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Immunotherapy in Multiple Myeloma

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Front. Immunol. | doi: 10.3389/fimmu.2018.02749

Promises and Pitfalls in the Use of PD-1/PD-L1 Inhibitors in Multiple Myeloma

Stefania Oliva1, Rossella Troia1, Mattia D'Agostino1,  Mario Boccadoro1 and  Francesca Gay1*
  • 1A.O.U. Citta della Salute e della Scienza di Torino, Italy

In the biology of multiple myeloma (MM), immune dysregulation has emerged as a critical component for novel therapeutic strategies. This dysfunction is due to a reduced antigen presentation, a reduced effector cell ability and a loss of reactive T cells against myeloma, together with a bone marrow microenvironment that favors immune escape. The Programmed Death-1 (PD-1) pathway is associated with the regulation of T cell activation and with the apoptotic pathways of effector memory T cells. Specifically, the binding with PD-1 ligand (PD-L1) on the surface of tumor plasma cells down-regulates T cell-proliferation, thus contributing to the immune escape of tumor cells. In relapsed and/or refractory MM (RRMM) patients, PD-1/PD-L1 blockade was analyzed by using nivolumab, pembrolizumab and durvalumab. Outcomes with single agents were unsatisfactory, whereas combination strategies with backbone immunomodulatory drugs (IMiDs) suggested a synergistic action in such a complex immunological landscape, even in patients previously refractory to these drugs. Nevertheless, these combinations were also associated with an increased incidence of adverse events. This review aims to analyze the available preclinical and clinical data on the role of PD-1/PD-L1 inhibitors in MM therapy, focusing on available preliminary efficacy and safety data and offering insights for future investigation.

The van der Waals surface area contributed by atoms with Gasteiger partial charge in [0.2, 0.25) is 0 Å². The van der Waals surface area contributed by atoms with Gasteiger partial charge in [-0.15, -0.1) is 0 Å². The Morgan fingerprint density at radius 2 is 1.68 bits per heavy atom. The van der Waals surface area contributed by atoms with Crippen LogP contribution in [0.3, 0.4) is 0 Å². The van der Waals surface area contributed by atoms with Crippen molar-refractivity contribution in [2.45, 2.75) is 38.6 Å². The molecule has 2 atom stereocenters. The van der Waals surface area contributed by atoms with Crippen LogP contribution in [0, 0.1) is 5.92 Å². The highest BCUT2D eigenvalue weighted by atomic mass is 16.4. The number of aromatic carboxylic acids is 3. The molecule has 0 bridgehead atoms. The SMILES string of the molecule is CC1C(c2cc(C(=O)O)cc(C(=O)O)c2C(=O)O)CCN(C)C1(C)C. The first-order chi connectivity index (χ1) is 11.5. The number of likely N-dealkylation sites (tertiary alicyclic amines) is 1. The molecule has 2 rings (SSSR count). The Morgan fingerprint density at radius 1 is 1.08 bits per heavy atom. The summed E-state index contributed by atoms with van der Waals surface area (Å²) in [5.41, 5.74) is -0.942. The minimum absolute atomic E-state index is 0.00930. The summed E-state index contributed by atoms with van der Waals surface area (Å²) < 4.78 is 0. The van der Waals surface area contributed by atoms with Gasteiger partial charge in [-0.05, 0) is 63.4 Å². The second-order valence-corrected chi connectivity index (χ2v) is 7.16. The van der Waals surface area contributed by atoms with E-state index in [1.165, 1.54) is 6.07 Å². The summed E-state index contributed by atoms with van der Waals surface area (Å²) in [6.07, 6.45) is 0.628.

Keywords: Multiple Myeloma, PD-1, PDL-1, Immune dysregulation, T cells

Received: 16 Jul 2018; Accepted: 08 Nov 2018.

Edited by:

Nicola Giuliani, Università degli Studi di Parma, Italy

Reviewed by:

William K. Decker, Baylor College of Medicine, United States
Fabienne McClanahan, The Ohio State University, United States  

Copyright: © 2018 Oliva, Troia, D'Agostino, Boccadoro and Gay. This is an open-access article distributed under the terms of the Creative Commons Attribution License (CC BY). The use, distribution or reproduction in other forums is permitted, provided the original author(s) and the copyright owner(s) are credited and that the original publication in this journal is cited, in accordance with accepted academic practice. No use, distribution or reproduction is permitted which does not comply with these terms.

* Correspondence: Dr. Francesca Gay, A.O.U. Citta della Salute e della Scienza di Torino, Turin, Italy,